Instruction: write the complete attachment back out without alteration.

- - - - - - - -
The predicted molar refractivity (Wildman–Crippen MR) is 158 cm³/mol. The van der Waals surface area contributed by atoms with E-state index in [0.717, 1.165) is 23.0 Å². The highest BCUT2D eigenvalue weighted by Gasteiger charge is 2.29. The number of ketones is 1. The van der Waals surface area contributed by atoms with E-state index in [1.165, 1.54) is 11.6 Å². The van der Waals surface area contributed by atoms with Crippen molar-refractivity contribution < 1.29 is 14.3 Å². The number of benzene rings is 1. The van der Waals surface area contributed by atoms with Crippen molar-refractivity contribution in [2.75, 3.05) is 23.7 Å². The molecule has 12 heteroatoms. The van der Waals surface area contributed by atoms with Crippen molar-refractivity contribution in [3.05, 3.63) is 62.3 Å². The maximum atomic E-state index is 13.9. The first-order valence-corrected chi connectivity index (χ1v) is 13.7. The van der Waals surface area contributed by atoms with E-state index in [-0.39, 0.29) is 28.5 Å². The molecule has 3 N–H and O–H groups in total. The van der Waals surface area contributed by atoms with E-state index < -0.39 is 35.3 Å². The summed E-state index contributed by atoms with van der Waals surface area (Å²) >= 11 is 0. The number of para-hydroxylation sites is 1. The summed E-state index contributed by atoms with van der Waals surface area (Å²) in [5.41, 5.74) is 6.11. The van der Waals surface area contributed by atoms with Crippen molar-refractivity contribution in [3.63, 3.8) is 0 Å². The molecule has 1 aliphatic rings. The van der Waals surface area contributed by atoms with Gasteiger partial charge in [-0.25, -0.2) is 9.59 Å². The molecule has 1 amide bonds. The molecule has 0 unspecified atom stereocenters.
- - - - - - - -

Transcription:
The predicted molar refractivity (Wildman–Crippen MR) is 158 cm³/mol. The van der Waals surface area contributed by atoms with E-state index in [0.717, 1.165) is 23.0 Å². The highest BCUT2D eigenvalue weighted by Gasteiger charge is 2.29. The number of ketones is 1. The van der Waals surface area contributed by atoms with E-state index in [1.165, 1.54) is 11.6 Å². The van der Waals surface area contributed by atoms with Crippen molar-refractivity contribution < 1.29 is 14.3 Å². The number of benzene rings is 1. The van der Waals surface area contributed by atoms with Crippen molar-refractivity contribution in [2.75, 3.05) is 23.7 Å². The molecule has 12 heteroatoms. The van der Waals surface area contributed by atoms with Crippen molar-refractivity contribution in [3.05, 3.63) is 62.3 Å². The maximum atomic E-state index is 13.9. The first-order valence-corrected chi connectivity index (χ1v) is 13.7. The van der Waals surface area contributed by atoms with E-state index in [-0.39, 0.29) is 28.5 Å². The molecule has 3 N–H and O–H groups in total. The van der Waals surface area contributed by atoms with E-state index < -0.39 is 35.3 Å². The summed E-state index contributed by atoms with van der Waals surface area (Å²) >= 11 is 0. The number of para-hydroxylation sites is 1. The summed E-state index contributed by atoms with van der Waals surface area (Å²) in [5.41, 5.74) is 6.11. The van der Waals surface area contributed by atoms with Crippen molar-refractivity contribution in [3.63, 3.8) is 0 Å². The molecule has 1 aliphatic rings. The van der Waals surface area contributed by atoms with Gasteiger partial charge in [-0.25, -0.2) is 9.59 Å². The molecule has 1 amide bonds. The molecule has 0 unspecified atom stereocenters.